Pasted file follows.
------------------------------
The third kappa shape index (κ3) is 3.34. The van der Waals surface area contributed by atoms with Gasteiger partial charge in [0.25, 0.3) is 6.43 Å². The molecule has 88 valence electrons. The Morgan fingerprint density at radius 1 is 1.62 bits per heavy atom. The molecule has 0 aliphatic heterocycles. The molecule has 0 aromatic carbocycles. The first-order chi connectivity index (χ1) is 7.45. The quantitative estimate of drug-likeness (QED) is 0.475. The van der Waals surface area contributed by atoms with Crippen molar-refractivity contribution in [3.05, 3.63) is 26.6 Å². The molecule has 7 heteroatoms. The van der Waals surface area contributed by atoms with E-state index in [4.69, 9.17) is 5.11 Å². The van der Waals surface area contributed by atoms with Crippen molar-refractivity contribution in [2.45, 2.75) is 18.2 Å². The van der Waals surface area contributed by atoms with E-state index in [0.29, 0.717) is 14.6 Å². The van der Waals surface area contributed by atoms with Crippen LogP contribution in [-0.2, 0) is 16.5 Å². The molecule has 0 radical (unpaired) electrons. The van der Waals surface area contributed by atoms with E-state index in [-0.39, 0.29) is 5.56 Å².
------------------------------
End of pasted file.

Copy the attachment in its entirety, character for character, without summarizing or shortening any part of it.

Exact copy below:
The third kappa shape index (κ3) is 3.34. The van der Waals surface area contributed by atoms with Gasteiger partial charge in [0.25, 0.3) is 6.43 Å². The molecule has 88 valence electrons. The Morgan fingerprint density at radius 1 is 1.62 bits per heavy atom. The molecule has 0 aliphatic heterocycles. The molecule has 0 aromatic carbocycles. The first-order chi connectivity index (χ1) is 7.45. The quantitative estimate of drug-likeness (QED) is 0.475. The van der Waals surface area contributed by atoms with Crippen molar-refractivity contribution in [3.05, 3.63) is 26.6 Å². The molecule has 7 heteroatoms. The van der Waals surface area contributed by atoms with E-state index in [4.69, 9.17) is 5.11 Å². The van der Waals surface area contributed by atoms with Crippen molar-refractivity contribution in [2.45, 2.75) is 18.2 Å². The van der Waals surface area contributed by atoms with E-state index in [0.29, 0.717) is 14.6 Å². The van der Waals surface area contributed by atoms with Crippen LogP contribution in [-0.2, 0) is 16.5 Å². The molecule has 0 radical (unpaired) electrons. The van der Waals surface area contributed by atoms with E-state index in [-0.39, 0.29) is 5.56 Å².